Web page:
June 3, 2016

Perkins+Will’s Pro-Bono Design for the Tenderloin Museum in San Francisco

The museum’s reception desk in zinc and mahogany. Photography by Emily Hagopian/Perkins+Will.

Living in San Francisco for decades, Perkins + Will senior associate Seth Meisler always avoided the Tenderloin. “I’m a tough guy, but it still scared me,” Meisler says of the district, with its reputation for crime. Now that’s changing, thanks in part to Meisler’s design for the Tenderloin Museum, conceived and supported by the nonprofit Uptown Tenderloin. The museum’s mission is to change perceptions and to draw visitors by highlighting the area’s rich history. San Francisco’s gay and lesbian movement started in the Tenderloin, and the Grateful Dead and Santana recorded major albums there.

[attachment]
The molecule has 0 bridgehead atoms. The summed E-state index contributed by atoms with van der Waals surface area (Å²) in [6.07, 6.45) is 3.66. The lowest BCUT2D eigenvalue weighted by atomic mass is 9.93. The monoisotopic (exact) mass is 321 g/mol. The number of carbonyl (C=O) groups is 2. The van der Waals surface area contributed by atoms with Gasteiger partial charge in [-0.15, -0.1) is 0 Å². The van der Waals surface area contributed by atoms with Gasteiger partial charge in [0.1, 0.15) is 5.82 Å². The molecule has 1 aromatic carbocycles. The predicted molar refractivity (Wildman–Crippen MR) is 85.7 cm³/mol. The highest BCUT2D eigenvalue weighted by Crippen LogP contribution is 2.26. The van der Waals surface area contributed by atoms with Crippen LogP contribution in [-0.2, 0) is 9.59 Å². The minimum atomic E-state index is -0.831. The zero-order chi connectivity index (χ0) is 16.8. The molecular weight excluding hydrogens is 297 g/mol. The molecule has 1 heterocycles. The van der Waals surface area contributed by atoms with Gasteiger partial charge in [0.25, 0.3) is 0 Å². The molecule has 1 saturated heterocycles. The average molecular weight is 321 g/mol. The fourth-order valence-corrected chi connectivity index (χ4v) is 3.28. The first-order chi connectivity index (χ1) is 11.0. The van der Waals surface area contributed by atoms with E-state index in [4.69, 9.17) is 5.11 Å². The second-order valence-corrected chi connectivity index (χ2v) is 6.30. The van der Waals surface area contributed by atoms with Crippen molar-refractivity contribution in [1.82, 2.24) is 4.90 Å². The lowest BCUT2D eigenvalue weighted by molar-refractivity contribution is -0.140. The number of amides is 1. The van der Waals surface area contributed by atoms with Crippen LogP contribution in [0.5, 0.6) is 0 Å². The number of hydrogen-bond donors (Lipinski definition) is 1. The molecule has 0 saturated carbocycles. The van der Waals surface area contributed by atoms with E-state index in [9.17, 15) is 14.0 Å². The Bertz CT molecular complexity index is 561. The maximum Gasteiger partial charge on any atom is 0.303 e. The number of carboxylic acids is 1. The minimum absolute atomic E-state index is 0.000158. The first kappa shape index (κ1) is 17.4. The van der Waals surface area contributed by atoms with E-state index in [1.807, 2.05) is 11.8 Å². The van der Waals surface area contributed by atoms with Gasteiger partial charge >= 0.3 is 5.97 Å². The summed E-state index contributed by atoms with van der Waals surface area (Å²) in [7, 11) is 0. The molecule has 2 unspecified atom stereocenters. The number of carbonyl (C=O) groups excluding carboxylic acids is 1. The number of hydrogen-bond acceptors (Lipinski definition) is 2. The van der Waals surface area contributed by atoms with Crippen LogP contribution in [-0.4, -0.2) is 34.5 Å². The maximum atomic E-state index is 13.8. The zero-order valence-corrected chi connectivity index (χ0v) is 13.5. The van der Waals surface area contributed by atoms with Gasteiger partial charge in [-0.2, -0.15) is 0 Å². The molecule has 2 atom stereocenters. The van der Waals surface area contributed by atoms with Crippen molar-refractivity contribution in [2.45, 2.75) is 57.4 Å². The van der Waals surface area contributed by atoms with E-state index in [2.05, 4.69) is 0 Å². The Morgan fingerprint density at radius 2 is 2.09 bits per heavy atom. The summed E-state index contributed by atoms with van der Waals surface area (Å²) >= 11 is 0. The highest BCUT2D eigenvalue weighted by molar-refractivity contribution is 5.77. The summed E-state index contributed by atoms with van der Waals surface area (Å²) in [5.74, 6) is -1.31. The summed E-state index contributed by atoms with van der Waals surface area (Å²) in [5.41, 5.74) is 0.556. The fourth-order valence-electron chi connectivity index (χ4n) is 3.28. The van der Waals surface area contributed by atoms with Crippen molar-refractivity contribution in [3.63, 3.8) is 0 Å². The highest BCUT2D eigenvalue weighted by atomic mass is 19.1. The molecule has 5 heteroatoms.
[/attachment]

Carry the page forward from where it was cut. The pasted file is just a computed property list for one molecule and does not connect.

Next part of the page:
San Francisco’s Tenderloin Museum by Perkins + Will has opened in a 1907 landmark hotel. Photography by Emily Hagopian/Perkins+Will.

Working pro bono over the course of seven years, Meisler led a Perkins + Will team in the design of the museum, which occupies the ground level of the landmark Cadillac Hotel—a luxury establishment when it opened in 1907, a year after the earthquake, and now an SRO run by the nonprofit Reality House West. He chose the color red for signage and the transom of the new storefront system as a way to attract the attention of passersby. Inside, the airy 3,300-square-foot space has become a community hub, hosting film screenings, lectures, photography exhibitions, and, of course, live music.

Signage designed by the graphics firm Mucho for a reduced fee. Photography by Emily Hagopian/Perkins+Will.
LED light boxes representing the Tenderloin street grid. Photography by Emily Hagopian/Perkins+Will.

> See more from the May 2016 issue of Interior Design

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